Colorado Springs
49° F
Mostly Cloudy
Mostly Cloudy
Advertisement

Prison officials shuffled Evan Ebel's gang prior to murder

By Lindsay Watts, Weekend GMC Anchor/Target 13 Investigator , l.watts@krdo.com
Published On: Mar 24 2013 10:45:08 PM CDT
Updated On: Mar 24 2013 11:57:21 PM CDT

Sources tell ABC that investigators are looking into whether the murder of Colorado Prison Chief Tom Clements could have been a hit ordered from behind bars.

EL PASO CO, Colo. -

Sources tell ABC that investigators are looking into whether the murder of Colorado Prison Chief Tom Clements could have been a hit ordered from behind bars.

The prime suspect in the murder Evan Ebel, a 28-year-old parolee, belonged to the white supremacist prison gang 211 Crew. Ebel was shot and killed by police in Texas after a car chase Thursday.

Law enforcement officials tell our sister station KMGH that about a month before Clements murder, Colorado prison authorities attempted to break connections in the gang because Clements wanted to dilute the group's power. Members were moved around to different lock-ups.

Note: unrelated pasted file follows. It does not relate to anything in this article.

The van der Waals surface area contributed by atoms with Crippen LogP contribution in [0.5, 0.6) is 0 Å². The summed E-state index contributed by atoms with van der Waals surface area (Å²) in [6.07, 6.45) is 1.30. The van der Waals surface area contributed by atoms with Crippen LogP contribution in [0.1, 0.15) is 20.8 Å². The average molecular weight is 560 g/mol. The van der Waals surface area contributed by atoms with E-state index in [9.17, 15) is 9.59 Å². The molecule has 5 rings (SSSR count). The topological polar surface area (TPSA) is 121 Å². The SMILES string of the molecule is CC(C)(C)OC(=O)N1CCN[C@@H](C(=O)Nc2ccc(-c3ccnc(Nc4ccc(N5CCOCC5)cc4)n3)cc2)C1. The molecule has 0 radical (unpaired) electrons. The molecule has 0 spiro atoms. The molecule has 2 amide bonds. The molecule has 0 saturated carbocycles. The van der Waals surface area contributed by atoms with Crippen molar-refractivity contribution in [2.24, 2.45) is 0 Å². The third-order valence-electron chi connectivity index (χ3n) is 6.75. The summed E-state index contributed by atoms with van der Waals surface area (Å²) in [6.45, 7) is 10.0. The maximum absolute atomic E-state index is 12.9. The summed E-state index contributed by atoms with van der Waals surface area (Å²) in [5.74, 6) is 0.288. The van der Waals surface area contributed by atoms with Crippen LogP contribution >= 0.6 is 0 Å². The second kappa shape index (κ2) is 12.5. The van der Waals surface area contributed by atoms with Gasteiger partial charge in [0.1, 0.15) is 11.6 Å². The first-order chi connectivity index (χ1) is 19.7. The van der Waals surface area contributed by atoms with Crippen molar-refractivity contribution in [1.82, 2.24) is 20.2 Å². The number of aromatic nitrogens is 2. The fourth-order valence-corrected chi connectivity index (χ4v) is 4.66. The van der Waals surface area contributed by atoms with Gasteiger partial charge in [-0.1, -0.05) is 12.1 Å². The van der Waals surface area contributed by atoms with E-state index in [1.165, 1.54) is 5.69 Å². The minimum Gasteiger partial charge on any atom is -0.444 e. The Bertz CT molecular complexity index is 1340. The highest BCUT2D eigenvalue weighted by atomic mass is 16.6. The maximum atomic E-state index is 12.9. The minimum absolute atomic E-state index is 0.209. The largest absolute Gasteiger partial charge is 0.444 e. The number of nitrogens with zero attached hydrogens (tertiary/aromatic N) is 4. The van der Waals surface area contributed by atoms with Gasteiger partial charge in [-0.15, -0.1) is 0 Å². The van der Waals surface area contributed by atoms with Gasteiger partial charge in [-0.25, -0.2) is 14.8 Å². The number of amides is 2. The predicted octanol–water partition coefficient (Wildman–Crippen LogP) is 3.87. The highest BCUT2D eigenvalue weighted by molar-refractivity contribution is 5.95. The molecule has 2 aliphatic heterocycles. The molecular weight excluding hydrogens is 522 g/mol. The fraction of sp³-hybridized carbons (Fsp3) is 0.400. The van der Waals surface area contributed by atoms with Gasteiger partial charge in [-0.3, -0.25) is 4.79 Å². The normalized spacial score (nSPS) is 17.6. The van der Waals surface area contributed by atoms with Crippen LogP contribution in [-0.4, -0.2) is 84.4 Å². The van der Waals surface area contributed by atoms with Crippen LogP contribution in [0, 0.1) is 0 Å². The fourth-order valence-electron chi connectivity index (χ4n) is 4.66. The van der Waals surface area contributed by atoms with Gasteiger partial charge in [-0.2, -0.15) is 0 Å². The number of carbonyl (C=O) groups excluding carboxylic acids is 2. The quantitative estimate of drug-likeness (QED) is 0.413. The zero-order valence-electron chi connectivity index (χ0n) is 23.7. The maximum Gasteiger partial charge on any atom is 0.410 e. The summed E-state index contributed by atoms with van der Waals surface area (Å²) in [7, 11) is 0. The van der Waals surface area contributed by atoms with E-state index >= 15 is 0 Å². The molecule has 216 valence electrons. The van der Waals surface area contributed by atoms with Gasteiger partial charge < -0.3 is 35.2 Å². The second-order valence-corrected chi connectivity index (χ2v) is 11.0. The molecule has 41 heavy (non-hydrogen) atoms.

"We're trying to follow every possible lead," Gov. John Hickenlooper said Sunday. "We know Evan Ebel was connected to this white supremacist group and so we're trying to get all the information we possibly can on why he did what he did."

Meanwhile, Ebel's mother is sharing more about her son's life on her blog.

"When Evan was about 6, he would go with me to hand out food or clothing to homeless people in Denver," wrote Jody Mangue, describing young Evan as funny, full of energy and a lover of animals.

Mangue described how Ebel drifted into a dark period after his 16-year-old sister was killed in a car crash in 2004.

"He was the protective big brother and in this case, was unable to protect her. His life deteriorated after that and he just became numb and lost his direction altogether," wrote Mangue.

Mangue  writes that she's trying to make sense of what happened.

"As parents, we do our best and it is not an easy task, but I know both our children were very loved, adored and most of all they knew this from the beginning of their lives to the end," she writes.

Advertisement